Delayed gratification predicts behavioral and academic outcomes: Examining the validity of the delay-of-gratification choice paradigm in Singaporean young children

This study examined the reliability and validity of the Delay-of-Gratification (DoG) choice paradigm in Singapore, a multicultural Asian society.

Data were collected over two waves from a nationally representative sample of 2,956 Singaporean young children, a subset of the participants from the Singapore Longitudinal Early Development Study (SG-LEADS). DoG, working memory, and parent-rated child self-control were measured during the preschool years (ages 3–6) in Wave 1.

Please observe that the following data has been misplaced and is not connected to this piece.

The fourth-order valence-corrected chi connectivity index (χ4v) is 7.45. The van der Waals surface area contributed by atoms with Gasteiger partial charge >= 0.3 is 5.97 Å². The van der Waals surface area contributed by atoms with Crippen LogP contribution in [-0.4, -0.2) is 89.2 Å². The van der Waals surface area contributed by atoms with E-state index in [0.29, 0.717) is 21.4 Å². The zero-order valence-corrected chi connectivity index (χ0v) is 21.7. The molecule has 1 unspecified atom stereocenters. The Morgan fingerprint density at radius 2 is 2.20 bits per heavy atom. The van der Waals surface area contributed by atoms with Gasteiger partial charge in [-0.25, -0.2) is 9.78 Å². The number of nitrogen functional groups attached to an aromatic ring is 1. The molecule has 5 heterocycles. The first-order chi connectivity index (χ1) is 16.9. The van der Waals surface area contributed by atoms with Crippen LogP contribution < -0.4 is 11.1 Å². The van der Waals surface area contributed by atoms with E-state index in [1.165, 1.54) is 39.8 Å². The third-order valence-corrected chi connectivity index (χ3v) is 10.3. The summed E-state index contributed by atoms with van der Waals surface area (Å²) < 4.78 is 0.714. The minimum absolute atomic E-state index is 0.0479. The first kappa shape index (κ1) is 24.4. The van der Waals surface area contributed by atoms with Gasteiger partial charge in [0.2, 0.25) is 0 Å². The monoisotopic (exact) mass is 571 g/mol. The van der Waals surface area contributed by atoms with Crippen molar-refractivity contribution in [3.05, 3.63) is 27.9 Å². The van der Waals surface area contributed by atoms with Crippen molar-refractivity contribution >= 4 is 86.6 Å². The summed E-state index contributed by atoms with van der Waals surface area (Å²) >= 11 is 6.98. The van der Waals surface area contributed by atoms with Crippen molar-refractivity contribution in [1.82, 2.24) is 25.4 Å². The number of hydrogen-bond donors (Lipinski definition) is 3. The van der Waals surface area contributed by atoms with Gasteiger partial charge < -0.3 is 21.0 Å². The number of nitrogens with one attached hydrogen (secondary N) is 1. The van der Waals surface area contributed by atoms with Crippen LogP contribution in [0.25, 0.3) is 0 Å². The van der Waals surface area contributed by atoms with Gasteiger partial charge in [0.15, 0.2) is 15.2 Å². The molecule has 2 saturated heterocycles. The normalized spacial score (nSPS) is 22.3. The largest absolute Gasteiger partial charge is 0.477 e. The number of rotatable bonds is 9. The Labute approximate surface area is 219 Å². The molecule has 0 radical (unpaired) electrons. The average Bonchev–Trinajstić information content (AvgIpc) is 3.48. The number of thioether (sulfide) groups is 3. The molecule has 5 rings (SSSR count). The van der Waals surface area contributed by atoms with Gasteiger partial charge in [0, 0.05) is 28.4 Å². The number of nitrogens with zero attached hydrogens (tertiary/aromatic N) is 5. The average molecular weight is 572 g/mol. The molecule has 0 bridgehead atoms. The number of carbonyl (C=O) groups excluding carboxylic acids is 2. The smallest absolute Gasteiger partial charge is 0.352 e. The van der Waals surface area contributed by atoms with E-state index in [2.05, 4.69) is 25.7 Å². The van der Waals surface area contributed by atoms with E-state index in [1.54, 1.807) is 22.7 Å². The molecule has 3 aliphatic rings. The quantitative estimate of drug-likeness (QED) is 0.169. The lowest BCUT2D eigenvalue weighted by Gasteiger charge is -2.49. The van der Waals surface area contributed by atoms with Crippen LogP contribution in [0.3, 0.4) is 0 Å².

Academic achievement and parent-rated child behavior problems were measured approximately two years later in Wave 2.

Results evidenced sound psychometric properties of the multi-trial actual choice task as a measure of DoG with Singaporean young children, indicated by (1) excellent internal reliability, (2) development of DoG as a function of age, gender, and parental education, (3) variations in children’s choices by the quantity of the delayed reward, (4) convergent validity with concurrently measured working memory and self-control, and (5) predictive validity with more advanced reading and mathematical skills as well as fewer externalizing and internalizing problems, indirectly through working memory and self-control.